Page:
The authors conducted a retrospective review of a consecutive series of posterior lumbar instrumented fusions performed by a single surgeon. Inclusion criteria were primary lumbar fusion of 1 or 2 levels for degenerative disorders. The following variables were analyzed as possible risk factors: surgical technique (percutaneous vs open screw placement), depth of surgical field, degree of anterior slippage of the superior level, pedicle and facet angle, and facet degeneration of the superior level. Postoperative CT scans were evaluated by 2 independent reviewers. Axial, sagittal, and coronal views were reviewed. Pedicle screws were graded as intra-articular if they clearly interposed between the superior and inferior facet joints of the superior level. Multivariate logistic regression analyses were conducted to assess the factors associated with this complication.
One hundred thirty-one patients were included. Interobserver reliability for facet joint violation assessment was high (κ = 0.789). The incidence of superior facet joint violation was 12.59% per top-level screw (33 of 262 proximal screws). The rate of facet violation was 28.0% in the percutaneous technique group (14 of 50 patients) and 12.3% in the open surgery group (10 of 81 patients) (OR 2.26, 95% CI 1.09–4.21; p = 0.024). In multivariate logistic regression analysis, independent predictors of facet violation were percutaneous screw placement (adjusted OR 3.31, 95% CI 1.42–7.73; p = 0.006), right-side pedicle screw (adjusted OR 3.14, 95% CI 1.29–7.63; p = 0.011), and facet angle > 45° (adjusted OR 10.95, 95% CI 4.64–25.84; p < 0.0001).
The incidence of facet joint violation was higher in percutaneous minimally invasive than in open technique for posterior lumbar spine surgery. Also, coronal orientation of the facet joint is a significant risk factor independent of the surgical technique.
Asdrubal Falavigna, Nicolas Scheverin, Orlando Righesso, Alisson R. Teles, Maria Carolina Gullo, Joseph S. Cheng and K. Daniel Riew
Lumbar discectomy is one of the most common surgical spine procedures. In order to understand the value of this surgical care, it is important to understand the costs to the health care system and patient for good results. The objective of this study was to evaluate for the first time the cost-effectiveness of spine surgery in Latin America for lumbar discectomy in terms of cost per quality-adjusted life year (QALY) gained for patients in Brazil.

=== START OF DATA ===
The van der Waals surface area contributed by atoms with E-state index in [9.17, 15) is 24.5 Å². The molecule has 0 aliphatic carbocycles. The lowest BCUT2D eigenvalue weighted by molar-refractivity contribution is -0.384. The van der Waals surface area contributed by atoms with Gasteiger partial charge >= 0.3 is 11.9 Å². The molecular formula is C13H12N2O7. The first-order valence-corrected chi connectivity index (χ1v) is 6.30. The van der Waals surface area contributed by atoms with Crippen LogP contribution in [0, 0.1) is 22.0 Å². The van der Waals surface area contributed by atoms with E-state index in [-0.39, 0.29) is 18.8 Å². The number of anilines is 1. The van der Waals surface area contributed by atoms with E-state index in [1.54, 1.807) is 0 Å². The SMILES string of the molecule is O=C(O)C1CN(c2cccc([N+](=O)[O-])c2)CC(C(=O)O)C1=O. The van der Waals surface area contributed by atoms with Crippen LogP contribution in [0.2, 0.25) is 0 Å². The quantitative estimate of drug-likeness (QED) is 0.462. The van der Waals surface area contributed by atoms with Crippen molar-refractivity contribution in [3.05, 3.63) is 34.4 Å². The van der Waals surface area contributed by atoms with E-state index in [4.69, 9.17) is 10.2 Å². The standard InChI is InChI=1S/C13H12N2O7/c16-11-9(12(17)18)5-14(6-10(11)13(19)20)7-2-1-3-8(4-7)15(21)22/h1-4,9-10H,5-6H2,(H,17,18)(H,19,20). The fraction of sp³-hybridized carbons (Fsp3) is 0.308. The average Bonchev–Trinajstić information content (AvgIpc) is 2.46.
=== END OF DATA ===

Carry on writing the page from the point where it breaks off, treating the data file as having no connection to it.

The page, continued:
The authors performed a prospective cohort study involving 143 consecutive patients who underwent open discectomy for lumbar disc herniation (LDH). Patient-reported outcomes were assessed utilizing the SF-6D, which is derived from a 12-month variation of the SF-36. Direct medical costs included medical reimbursement, costs of hospital care, and overall resource consumption. Disability losses were considered indirect costs. A 4-year horizon with 3% discounting was applied to health-utilities estimates. Sensitivity analysis was performed by varying utility gain by 20%. The costs were expressed in Reais (R$) and US dollars ($), applying an exchange rate of 2.4:1 (the rate at the time of manuscript preparation).
The direct and indirect costs of open lumbar discectomy were estimated at an average of R$3426.72 ($1427.80) and R$2027.67 ($844.86), respectively. The mean total cost of treatment was estimated at R$5454.40 ($2272.66) (SD R$2709.17 [$1128.82]). The SF-6D utility gain was 0.044 (95% CI 0.03197–0.05923, p = 0.017) at 12 months. The 4-year discounted QALY gain was 0.176928. The estimated cost-utility ratio was R$30,828.35 ($12,845.14) per QALY gained. The sensitivity analysis showed a range of R$25,690.29 ($10,714.28) to R$38,535.44 ($16,056.43) per QALY gained.
The use of open lumbar discectomy to treat LDH is associated with a significant improvement in patient outcomes as measured by the SF-6D. Open lumbar discectomy performed in the Brazilian supplementary health care system provides a cost-utility ratio of R$30,828.35 ($12,845.14) per QALY. The value of acceptable cost-effectiveness will vary by country and region.